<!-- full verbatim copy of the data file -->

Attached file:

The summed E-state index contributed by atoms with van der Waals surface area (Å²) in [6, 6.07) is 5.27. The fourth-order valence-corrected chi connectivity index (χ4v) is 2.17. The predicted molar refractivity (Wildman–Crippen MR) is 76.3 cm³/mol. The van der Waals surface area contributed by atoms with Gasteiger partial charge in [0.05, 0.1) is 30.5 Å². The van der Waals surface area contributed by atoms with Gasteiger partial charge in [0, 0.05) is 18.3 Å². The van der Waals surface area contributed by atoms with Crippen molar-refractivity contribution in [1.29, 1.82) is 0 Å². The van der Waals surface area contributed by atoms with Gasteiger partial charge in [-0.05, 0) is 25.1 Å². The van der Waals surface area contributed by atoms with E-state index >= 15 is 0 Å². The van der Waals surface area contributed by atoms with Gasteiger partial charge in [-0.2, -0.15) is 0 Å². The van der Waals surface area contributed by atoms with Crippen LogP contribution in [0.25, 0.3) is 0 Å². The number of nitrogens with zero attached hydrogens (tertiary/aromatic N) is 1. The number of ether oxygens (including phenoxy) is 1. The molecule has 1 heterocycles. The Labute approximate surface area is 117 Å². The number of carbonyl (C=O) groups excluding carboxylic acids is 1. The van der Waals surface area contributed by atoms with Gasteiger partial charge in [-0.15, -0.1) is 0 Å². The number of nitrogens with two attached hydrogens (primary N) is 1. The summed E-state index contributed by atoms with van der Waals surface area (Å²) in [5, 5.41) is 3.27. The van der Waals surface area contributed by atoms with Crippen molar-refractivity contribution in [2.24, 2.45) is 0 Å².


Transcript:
The summed E-state index contributed by atoms with van der Waals surface area (Å²) in [6, 6.07) is 5.27. The fourth-order valence-corrected chi connectivity index (χ4v) is 2.17. The predicted molar refractivity (Wildman–Crippen MR) is 76.3 cm³/mol. The van der Waals surface area contributed by atoms with Gasteiger partial charge in [0.05, 0.1) is 30.5 Å². The van der Waals surface area contributed by atoms with Gasteiger partial charge in [0, 0.05) is 18.3 Å². The van der Waals surface area contributed by atoms with Crippen molar-refractivity contribution in [1.29, 1.82) is 0 Å². The van der Waals surface area contributed by atoms with Gasteiger partial charge in [-0.05, 0) is 25.1 Å². The van der Waals surface area contributed by atoms with E-state index >= 15 is 0 Å². The van der Waals surface area contributed by atoms with Gasteiger partial charge in [-0.2, -0.15) is 0 Å². The van der Waals surface area contributed by atoms with Crippen LogP contribution in [0.25, 0.3) is 0 Å². The number of nitrogens with zero attached hydrogens (tertiary/aromatic N) is 1. The number of ether oxygens (including phenoxy) is 1. The molecule has 1 heterocycles. The Labute approximate surface area is 117 Å². The number of carbonyl (C=O) groups excluding carboxylic acids is 1. The van der Waals surface area contributed by atoms with Gasteiger partial charge in [-0.15, -0.1) is 0 Å². The number of nitrogens with two attached hydrogens (primary N) is 1. The summed E-state index contributed by atoms with van der Waals surface area (Å²) in [5, 5.41) is 3.27. The van der Waals surface area contributed by atoms with Crippen molar-refractivity contribution in [2.24, 2.45) is 0 Å².